For the ones that can’t be pried from their Barca shirts

If your child dreams of one day scoring more goals than Lionel Messi and Ronaldo combined, then it’s likely time they were enrolled in a football academy.

Membership in Lebanon’s elite academies doesn’t come cheap, but if you choose a good one you can be sure of value for money.

The Daily Star recommends the David Nakhid International Football Academy. This academy’s namesake was the first from his country, Trinidad and Tobago, to play professional football in Europe. Today he is the head coach at Racing Club Beirut and the owner and director of David Nakhid International Football Academy.

With the academy’s youngest team an under-8 group, Nakhid’s school has some 200 members. Registration costs $1,000 for a 10-month, or seasonlong, membership that includes three weekly training sessions with top coaches, football matches and excursions throughout the season, medical assistance during training sessions and tactical and technical video training.

For more information visit: http://www.davidnakhid.com/default.htm.

For animal lovers and cowboys

Horse riding is not an inexpensive extracurricular activity, but it does combine physical exercise with animals and time spent in the open air.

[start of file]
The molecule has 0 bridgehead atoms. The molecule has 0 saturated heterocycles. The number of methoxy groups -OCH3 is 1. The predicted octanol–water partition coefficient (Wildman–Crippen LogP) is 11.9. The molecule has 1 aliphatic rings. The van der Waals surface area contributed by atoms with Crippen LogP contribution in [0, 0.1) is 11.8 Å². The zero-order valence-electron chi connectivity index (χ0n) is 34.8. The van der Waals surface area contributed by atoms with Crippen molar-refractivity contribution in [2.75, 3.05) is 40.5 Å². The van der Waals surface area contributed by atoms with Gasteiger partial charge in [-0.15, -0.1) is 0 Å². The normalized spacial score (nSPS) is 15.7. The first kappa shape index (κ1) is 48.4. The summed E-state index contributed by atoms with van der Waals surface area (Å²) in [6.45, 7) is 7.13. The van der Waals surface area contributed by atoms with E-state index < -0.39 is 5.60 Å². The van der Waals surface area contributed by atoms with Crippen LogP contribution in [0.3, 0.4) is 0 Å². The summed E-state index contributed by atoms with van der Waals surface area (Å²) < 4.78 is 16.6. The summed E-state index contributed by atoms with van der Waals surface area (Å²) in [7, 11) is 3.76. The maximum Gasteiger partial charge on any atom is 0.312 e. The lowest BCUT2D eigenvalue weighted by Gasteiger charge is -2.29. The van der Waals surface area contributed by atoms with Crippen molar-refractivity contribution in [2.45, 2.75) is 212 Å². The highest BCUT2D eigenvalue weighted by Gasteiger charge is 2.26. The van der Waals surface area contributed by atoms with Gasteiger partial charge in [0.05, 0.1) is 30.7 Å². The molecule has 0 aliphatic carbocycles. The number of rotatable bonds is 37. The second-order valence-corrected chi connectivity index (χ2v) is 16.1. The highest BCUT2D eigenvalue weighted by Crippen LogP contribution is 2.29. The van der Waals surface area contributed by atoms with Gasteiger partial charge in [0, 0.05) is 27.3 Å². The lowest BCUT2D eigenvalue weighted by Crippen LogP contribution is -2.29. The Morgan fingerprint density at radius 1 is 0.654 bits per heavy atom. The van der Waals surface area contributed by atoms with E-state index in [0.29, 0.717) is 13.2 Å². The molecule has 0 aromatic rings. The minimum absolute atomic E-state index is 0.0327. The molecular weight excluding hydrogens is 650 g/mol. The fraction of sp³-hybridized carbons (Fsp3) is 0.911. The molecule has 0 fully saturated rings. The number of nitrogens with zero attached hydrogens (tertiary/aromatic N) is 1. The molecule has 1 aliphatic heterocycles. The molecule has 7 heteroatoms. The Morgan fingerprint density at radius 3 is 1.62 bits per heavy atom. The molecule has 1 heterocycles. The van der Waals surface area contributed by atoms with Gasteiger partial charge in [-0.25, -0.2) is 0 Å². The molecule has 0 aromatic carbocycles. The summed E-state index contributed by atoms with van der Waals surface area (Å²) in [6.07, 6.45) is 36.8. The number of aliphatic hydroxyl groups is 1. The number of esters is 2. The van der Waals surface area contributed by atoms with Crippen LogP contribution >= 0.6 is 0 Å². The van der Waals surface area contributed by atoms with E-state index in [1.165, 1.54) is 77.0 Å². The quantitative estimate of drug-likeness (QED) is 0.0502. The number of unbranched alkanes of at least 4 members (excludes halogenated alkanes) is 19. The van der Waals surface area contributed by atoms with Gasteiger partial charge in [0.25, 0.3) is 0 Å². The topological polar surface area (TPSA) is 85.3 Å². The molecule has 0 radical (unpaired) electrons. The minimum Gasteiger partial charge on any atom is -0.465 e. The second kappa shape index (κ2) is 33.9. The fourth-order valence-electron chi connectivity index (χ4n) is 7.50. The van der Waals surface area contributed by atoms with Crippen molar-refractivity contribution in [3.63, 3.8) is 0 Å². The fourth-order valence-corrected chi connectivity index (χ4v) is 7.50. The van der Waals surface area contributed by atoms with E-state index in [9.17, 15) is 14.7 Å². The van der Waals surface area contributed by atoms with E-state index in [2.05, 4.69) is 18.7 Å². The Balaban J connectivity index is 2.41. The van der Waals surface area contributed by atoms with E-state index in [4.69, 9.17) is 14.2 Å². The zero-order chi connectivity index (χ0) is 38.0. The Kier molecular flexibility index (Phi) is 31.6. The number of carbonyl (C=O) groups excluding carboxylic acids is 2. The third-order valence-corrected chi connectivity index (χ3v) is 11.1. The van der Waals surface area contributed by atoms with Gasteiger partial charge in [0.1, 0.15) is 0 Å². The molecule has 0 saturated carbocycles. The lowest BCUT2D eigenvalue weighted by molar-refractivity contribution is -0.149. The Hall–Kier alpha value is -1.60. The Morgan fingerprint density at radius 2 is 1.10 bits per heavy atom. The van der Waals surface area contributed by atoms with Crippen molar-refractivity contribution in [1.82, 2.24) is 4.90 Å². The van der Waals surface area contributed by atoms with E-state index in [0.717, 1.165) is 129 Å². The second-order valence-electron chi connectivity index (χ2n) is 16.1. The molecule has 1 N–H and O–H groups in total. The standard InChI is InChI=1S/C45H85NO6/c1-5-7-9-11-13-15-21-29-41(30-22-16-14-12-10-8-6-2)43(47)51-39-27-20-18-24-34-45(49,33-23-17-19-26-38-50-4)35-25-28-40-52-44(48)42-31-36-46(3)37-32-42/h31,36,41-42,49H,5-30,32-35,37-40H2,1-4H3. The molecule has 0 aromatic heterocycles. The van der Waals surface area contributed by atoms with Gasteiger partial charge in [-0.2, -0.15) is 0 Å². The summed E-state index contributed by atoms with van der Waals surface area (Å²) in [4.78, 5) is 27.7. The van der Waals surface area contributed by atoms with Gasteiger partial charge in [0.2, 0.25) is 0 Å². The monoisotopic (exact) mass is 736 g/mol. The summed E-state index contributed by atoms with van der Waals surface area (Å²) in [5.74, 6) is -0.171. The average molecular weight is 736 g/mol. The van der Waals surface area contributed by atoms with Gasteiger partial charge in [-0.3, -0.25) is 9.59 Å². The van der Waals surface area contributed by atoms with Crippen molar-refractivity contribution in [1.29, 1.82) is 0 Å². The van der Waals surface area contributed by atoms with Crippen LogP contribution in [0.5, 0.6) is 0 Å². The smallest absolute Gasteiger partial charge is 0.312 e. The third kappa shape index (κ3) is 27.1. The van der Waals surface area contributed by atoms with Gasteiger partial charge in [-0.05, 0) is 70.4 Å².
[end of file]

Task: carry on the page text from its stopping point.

There are several equestrian centers offering lessons throughout the country. At Mont La Salle in Ain Saade, children from ages 6 to 7 years are catered for with classes provided in both riding and the care of the horse. For first timers, helmets are provided so an investment in equipment is not needed until such time as your child’s interest has been assured.

If the Wild West holds more allure for your child than the rather formal English-style riding, then check out El Rancho just north of Jounieh. At this Western themed school instructors teach everything from barrel racing to steer roping.

For more information visit Mont La Salle at http://montlasalle-ridingclub.com/ or El Rancho at http://www.elrancholebanon.com/.